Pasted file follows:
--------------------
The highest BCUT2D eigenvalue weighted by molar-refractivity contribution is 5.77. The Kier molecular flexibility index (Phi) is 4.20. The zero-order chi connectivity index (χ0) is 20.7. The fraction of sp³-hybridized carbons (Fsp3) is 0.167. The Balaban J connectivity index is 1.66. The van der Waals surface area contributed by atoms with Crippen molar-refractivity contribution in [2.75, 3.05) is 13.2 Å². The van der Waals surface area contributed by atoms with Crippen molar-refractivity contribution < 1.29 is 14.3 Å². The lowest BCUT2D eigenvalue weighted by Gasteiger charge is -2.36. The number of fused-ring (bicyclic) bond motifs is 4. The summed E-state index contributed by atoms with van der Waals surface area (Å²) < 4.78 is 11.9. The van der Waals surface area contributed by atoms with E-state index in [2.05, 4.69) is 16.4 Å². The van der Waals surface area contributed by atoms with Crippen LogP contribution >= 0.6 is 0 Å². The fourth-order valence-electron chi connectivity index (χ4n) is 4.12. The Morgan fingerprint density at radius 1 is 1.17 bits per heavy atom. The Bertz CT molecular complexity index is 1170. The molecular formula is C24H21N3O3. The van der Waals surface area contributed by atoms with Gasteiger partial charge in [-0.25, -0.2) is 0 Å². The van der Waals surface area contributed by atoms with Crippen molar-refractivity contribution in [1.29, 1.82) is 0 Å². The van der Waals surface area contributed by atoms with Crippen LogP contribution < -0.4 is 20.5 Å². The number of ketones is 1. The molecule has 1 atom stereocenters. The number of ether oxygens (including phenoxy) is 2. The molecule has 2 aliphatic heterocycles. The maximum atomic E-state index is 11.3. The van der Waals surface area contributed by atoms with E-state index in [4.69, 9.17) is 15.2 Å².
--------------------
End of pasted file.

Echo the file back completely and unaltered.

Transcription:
The highest BCUT2D eigenvalue weighted by molar-refractivity contribution is 5.77. The Kier molecular flexibility index (Phi) is 4.20. The zero-order chi connectivity index (χ0) is 20.7. The fraction of sp³-hybridized carbons (Fsp3) is 0.167. The Balaban J connectivity index is 1.66. The van der Waals surface area contributed by atoms with Crippen molar-refractivity contribution in [2.75, 3.05) is 13.2 Å². The van der Waals surface area contributed by atoms with Crippen molar-refractivity contribution < 1.29 is 14.3 Å². The lowest BCUT2D eigenvalue weighted by Gasteiger charge is -2.36. The number of fused-ring (bicyclic) bond motifs is 4. The summed E-state index contributed by atoms with van der Waals surface area (Å²) < 4.78 is 11.9. The van der Waals surface area contributed by atoms with E-state index in [2.05, 4.69) is 16.4 Å². The van der Waals surface area contributed by atoms with Crippen LogP contribution >= 0.6 is 0 Å². The fourth-order valence-electron chi connectivity index (χ4n) is 4.12. The Morgan fingerprint density at radius 1 is 1.17 bits per heavy atom. The Bertz CT molecular complexity index is 1170. The molecular formula is C24H21N3O3. The van der Waals surface area contributed by atoms with Gasteiger partial charge in [-0.25, -0.2) is 0 Å². The van der Waals surface area contributed by atoms with Crippen molar-refractivity contribution in [1.29, 1.82) is 0 Å². The van der Waals surface area contributed by atoms with Crippen LogP contribution < -0.4 is 20.5 Å². The number of ketones is 1. The molecule has 1 atom stereocenters. The number of ether oxygens (including phenoxy) is 2. The molecule has 2 aliphatic heterocycles. The maximum atomic E-state index is 11.3. The van der Waals surface area contributed by atoms with E-state index in [4.69, 9.17) is 15.2 Å².